Remembering my own assertion–I am a writer–my brain scrambled to figure out what part I should read. I made small talk while my mind raced. Also, I was having a difficult time locating my manuscript, or even my notebook.

I was flustered.

And completely caught off guard.

While many people had read my writing, no one had asked me to read my writing, other than at a specific critique group with other writers. And over the phone–!

(Now is probably a good time to mention that I only talk on the phone when I have to. Otherwise, I dislike it with a potent and bitter loathing. I’m awkward enough in person; over the phone the awkwardness reaches new heights.)

I fumbled over my words, apologizing, still not finding my MS anywhere.

Awkwardness galore.

Luckily, my friend is a good-phone talker and he basically said, “That’s cool,” without drawing attention to my ineptitude on the telephone.

In an attempt to be bold and make up for my earlier chicken-heartedness, I am now going to post an excerpt here. “He [or she] who hesitates is lost!” (Props to Mr. Snicket.)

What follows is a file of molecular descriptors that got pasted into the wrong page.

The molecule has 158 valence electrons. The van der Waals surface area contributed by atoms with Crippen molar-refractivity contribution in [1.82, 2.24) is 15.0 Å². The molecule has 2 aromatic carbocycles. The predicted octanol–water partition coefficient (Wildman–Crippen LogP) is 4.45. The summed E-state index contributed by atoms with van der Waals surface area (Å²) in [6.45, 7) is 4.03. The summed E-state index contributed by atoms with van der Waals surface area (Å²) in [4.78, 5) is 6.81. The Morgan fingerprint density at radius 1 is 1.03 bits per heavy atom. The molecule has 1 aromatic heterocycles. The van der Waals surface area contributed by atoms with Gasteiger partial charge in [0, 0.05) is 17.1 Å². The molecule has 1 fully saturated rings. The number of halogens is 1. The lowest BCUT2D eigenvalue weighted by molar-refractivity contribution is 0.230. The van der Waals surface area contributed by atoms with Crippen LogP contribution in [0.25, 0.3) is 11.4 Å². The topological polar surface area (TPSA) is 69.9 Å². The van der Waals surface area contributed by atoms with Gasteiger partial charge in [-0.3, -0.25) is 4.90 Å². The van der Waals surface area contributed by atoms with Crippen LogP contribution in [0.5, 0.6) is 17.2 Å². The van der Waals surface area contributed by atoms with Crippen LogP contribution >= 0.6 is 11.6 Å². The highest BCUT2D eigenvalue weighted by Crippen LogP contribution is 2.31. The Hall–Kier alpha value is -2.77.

This is the second scene, where we are introduced to the hero of the tale.

Sidney Thomas Francis Carmichael, Duke of Ottley, Marquess of Shelbourne, Earl of Loxley, stared across his desk at his solicitor Frederick Feld of Banks and Feld, Esq. “There’s an estate inĀ Scotland? Why is this only coming up now?”

Feld cleared his throat delicately. “Some papers appear to have been misplaced, Your Grace.”

“Misplaced?” The young duke’s brow furrowed as he thought of the ramifications of that piece of information. He let out a frustrated sigh and raked his fingers through his hair. “Blast.” He thumbed through the pages of the appointment book sitting atop his desk’s blotter. Most, if not all, of the pages had things written on them. “That means I have to make a trip to Scotland.”

Feld considered a moment, then ventured, “You could send someone else to check out the property, Your Grace.”

Sidney shut the appointment book with a click. “For whatever reason, Sir Howard appointed me as trustee.” His voice was quiet, clipped. “Although it isn’t particularly convenient for me to take a trip to Scotland just now,” he cast a baleful glare at his appointment book, “I will fulfill my duty.” Sidney let out a pent up breath. “It will just have to wait a couple of months.”

“Your Grace, someone with your responsibilities cannot expect to do everything personally.”

“Thank you, Feld,” the duke said with a smirk. “I’ve found that lots fewer papers get ‘misplaced’ when I attend to things myself.”

Feld turned an unbecoming shade of red, but before he could stammer an apology Sidney held up a hand to stop him. “You’ll have to forgive me, Feld. It had already been a long day before you decided to lay a mysterious estate in Scotland in my lap.”